Eye health

Eye health

In trying to remedy any problem it is important, indeed crucial, to know the real underlying cause of the problem. The other side of the coin is what can actually resolve the problem and not just temporarily patch it up. ‘Patching’ leads only to facing greater and more serious problems down the road, often sooner than later. People used to say: “Short cut draws blood,” i.e. bigger problems with less solutions.

Now in order for the body to stay and remain healthy two things must happen regularly. There must be constant nourishing and constant cleansing. This requires a continuous and abundant supply of fresh blood flowing through the body. This nourishes the body with the nutrients it needs and the oxygen essential for all its life processes. Once nutrients and oxygen are delivered this flowing blood then removes waste and toxins of all kinds. This is the cornerstone of healthy living. There is no exception. When the blood does not circulate properly for whatever reason the body starts breaking down, thus jump-starting the disease process. Blood delivers oxygen and nutrients. It removes waste and toxins, sending them to the liver and kidneys for filtering and detoxification. Blood delivers white cells, i.e. immune cells. Blood regulates the body temperature and the acid-alkaline balance.

Most adults have about 1 and a quarter gallon to a gallon and a half. This amounts to about 10lb. This same process takes place with the eyes. Blood drops off oxygen and nutrients then picks up the waste to be further broken down and removed. In many ways blood is like a postal delivery service. This circulation system delivers blood, oxygen and nutrients to the trillions of cells in the body, while at the same time removing waste and toxins. The eyes need a tremendous amount of blood, particularly oxygen and nutrients. The area behind the retina of the eyes requires the greatest blood flow per cubic millilitre of any area of the body.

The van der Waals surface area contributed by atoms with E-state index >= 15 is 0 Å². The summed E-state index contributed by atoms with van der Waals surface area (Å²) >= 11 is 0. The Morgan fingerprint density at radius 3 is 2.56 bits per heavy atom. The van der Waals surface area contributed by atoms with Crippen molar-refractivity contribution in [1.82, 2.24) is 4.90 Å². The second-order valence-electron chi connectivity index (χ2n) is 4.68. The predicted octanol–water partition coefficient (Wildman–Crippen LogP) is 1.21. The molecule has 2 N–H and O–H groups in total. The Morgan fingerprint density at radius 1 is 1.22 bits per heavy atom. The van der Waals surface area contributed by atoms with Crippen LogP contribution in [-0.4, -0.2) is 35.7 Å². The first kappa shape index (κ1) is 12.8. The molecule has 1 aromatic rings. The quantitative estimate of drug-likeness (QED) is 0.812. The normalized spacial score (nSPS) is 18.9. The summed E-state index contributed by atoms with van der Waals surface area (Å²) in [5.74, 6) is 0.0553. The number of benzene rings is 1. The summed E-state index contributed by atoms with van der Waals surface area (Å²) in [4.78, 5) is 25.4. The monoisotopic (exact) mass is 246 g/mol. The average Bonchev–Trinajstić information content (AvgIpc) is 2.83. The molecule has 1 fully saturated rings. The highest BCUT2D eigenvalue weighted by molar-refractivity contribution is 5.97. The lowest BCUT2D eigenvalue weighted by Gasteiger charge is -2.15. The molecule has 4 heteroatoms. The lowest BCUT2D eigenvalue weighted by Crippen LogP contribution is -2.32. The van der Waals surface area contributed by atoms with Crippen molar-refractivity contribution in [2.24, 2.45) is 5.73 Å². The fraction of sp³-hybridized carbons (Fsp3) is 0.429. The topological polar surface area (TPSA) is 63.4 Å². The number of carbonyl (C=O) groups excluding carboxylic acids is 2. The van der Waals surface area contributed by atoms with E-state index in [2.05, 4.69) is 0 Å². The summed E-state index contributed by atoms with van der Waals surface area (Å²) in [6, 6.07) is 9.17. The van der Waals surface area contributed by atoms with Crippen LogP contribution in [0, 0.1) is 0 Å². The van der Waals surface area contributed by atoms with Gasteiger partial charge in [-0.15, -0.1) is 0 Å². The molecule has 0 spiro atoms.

How are the eyes nourished?

In eastern medicine eye problems are closely related to liver. The liver blood nourishes the eyes. When the liver blood is low this can lead to blurred vision, myopia, floaters in the eyes, colour-blindness or dry eyes. Western medicine would say low liver blood can result from anaemia or scarring of liver that reduces blood flow through the liver. Bloodshot, burning or painful sensation in the eyes is caused by too much heat in the liver. Western medicine would put this down to some sort of inflammation in the liver. Extreme heat in the liver, internal liver wind can cause the eyeball to turn upward and move involuntarily. From western medicine’s point of view this can result from uncontrolled blood pressure or from heavy emotional stress. The condition of the liver is often mirrored in the eyes. When one gets really angry the eyes go red due to heat in the liver. The liver can actually block nourishment due to lack of proper amounts of blood, or poor quality blood that does not have the ability to properly nourish. Blood that is lacking in iron cannot deliver oxygen and tends to be purple rather than bright red. Emotional stress is perhaps the most common factor in poor liver function. But all these things will affect the energy and blood circulation, resulting in poor blood flow, which then becomes a road-block for nourishment – including to the liver. It becomes like having a car but not enough gas, or the gas is blocked from getting to the engine, so that it doesn’t run properly. This is one way in which blood-flow, nourishment and oxygen can be cut off.